• Where necessary, provide for anonymity so that pupils can ask the questions they need to ask.
Throughout the RSE curriculum, pupils will develop the language needed to talk about their bodies, health and emotions. Where possible, teachers look for opportunities to draw links between different subjects and integrate teaching when appropriate. Teachers’ knowledge of the needs of the pupils in their classes mean that the delivery and content of all lessons will be made accessible to all pupils, including those with Special Educational Needs and Disabilities (SEND). In curriculum terms, we can look at RSE as comprising the two main elements, Relationships education and Sex education, and a third, related element, Health education.
Relationships education focuses on teaching the fundamental building blocks and characteristics of positive relationships including:
• Families and people who care for me
• Caring friendships
• Respectful relationships
• Online and media
• Being safe
• Preparing children for the changes that adolescence brings
We aim to offer pupils a carefully planned programme on relationships; the primary focus of this will be on the teaching of fundamental building blocks and characteristics of positive, healthy relationships, with particular reference to friendships, family relationships and relationships with other children and adults. Part of learning about relationships will involve learning about what a relationship is, what a friendship is, what family means and who the people are that can support pupils. When learning about relationships, pupils will also be taught about respect for others in an age-appropriate way. The teaching of positive relationships will also be applied to the teaching of online relationships so that online safety and appropriate behaviour can be taught in a way which is relevant to the age of the pupils. When learning about families, teachers will use their knowledge of pupils and their circumstances so that content is taught in a sensitive and well-judged manner.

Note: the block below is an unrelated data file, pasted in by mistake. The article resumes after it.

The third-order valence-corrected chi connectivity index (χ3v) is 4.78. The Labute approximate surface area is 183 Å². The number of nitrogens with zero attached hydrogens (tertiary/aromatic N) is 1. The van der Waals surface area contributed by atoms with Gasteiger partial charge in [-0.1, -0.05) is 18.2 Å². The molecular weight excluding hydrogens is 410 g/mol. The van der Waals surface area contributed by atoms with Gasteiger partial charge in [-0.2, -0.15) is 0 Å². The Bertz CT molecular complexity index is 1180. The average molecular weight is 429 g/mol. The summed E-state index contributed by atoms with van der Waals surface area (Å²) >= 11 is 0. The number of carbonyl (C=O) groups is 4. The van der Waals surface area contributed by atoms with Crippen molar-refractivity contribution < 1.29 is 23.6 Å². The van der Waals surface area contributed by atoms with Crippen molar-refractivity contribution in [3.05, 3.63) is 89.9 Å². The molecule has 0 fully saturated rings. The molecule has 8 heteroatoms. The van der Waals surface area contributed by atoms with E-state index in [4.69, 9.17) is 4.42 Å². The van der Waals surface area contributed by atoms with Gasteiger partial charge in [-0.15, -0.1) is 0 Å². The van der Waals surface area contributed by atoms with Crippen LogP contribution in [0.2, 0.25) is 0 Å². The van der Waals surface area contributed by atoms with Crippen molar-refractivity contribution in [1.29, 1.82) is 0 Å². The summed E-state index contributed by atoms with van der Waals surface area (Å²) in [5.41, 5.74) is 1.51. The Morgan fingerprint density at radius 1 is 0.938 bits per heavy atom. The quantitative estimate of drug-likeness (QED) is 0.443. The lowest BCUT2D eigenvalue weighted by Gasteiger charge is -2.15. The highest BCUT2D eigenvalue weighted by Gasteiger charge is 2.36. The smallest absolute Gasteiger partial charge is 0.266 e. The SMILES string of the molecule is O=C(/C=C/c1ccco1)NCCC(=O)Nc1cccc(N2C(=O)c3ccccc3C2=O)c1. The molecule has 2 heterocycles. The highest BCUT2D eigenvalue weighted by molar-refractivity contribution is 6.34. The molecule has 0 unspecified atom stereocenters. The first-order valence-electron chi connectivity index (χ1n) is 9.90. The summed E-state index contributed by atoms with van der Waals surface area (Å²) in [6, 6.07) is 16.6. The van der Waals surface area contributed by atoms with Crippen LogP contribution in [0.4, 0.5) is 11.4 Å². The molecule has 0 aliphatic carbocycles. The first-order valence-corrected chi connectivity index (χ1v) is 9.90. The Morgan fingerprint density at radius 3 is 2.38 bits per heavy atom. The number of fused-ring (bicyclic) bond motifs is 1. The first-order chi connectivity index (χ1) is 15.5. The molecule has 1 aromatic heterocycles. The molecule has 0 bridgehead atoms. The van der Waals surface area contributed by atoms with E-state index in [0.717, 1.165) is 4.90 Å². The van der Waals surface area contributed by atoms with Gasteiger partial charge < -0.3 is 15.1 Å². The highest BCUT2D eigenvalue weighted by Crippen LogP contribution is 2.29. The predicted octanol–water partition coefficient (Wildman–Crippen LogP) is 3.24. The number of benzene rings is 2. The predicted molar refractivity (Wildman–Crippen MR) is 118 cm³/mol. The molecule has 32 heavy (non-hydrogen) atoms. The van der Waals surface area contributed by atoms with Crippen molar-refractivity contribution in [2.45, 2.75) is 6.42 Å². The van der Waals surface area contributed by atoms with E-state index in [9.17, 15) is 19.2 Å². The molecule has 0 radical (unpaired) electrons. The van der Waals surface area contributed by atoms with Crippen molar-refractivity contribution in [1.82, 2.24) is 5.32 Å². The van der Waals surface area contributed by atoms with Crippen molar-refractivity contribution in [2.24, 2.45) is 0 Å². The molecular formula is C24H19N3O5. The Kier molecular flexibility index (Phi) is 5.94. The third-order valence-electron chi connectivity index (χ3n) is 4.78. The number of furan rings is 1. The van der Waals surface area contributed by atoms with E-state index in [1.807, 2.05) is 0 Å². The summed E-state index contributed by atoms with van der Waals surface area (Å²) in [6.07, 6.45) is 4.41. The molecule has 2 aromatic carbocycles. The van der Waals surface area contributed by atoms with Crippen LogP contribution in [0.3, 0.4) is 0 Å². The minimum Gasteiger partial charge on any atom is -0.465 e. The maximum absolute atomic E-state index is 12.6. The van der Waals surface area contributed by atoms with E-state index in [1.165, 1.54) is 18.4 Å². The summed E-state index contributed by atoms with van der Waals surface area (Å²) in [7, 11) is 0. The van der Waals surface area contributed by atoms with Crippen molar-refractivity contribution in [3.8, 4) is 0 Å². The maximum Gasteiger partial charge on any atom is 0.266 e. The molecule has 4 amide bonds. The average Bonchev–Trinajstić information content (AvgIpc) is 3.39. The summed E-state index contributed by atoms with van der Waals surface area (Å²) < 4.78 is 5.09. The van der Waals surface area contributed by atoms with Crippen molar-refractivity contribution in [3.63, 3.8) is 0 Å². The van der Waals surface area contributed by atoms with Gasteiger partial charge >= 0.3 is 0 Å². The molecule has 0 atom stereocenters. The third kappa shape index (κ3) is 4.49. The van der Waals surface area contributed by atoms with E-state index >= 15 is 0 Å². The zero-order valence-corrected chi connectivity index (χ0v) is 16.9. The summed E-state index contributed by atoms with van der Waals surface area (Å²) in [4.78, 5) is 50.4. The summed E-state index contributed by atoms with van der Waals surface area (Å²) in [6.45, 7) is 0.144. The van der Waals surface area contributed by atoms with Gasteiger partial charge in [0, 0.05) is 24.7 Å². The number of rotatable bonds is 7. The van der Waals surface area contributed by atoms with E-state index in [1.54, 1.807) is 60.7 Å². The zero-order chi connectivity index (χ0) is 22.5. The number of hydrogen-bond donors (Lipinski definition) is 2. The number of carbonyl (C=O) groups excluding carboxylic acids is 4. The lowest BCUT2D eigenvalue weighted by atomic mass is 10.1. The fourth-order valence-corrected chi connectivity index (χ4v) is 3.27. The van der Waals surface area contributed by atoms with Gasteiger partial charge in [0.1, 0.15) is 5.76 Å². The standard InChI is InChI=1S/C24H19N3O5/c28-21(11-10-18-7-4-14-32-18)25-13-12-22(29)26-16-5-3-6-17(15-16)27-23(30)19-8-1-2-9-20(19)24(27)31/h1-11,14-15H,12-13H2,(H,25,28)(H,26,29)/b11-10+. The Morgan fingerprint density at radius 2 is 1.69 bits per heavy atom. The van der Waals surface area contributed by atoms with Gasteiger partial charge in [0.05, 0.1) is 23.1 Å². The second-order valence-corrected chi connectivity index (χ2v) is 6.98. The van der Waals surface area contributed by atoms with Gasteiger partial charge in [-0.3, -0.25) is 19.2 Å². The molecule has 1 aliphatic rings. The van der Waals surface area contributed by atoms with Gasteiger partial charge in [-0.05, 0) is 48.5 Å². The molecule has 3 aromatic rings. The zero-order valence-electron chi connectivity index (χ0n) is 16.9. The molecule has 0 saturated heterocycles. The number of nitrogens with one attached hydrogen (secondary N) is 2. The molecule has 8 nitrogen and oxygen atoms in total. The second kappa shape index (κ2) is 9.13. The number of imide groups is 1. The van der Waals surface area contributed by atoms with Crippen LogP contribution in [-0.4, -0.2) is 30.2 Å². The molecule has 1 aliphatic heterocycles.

The Relationships education element of RSE provides an opportunity for pupils to be taught about positive emotional wellbeing, including how friendship can support mental wellbeing. In learning about relationships, there are also opportunities to develop pupils’ understanding of selfrespect and self-worth as well as other positive personal attributes such as honesty, integrity, courage, humility, kindness, generosity, trustworthiness and a sense of justice. Through the teaching of relationships, pupils will also be taught the knowledge they need to recognise and report abuse. In our school, this will be delivered by focusing on boundaries and privacy.
Sex education is tailored to the age and the physical and emotional maturity of pupils. Sex education in primary school is designed to prepare children for the changes that adolescence brings. Sex education classes are usually delivered by the pupils’ class teacher or a teacher that is familiar to the class.
Our RSE policy can be found here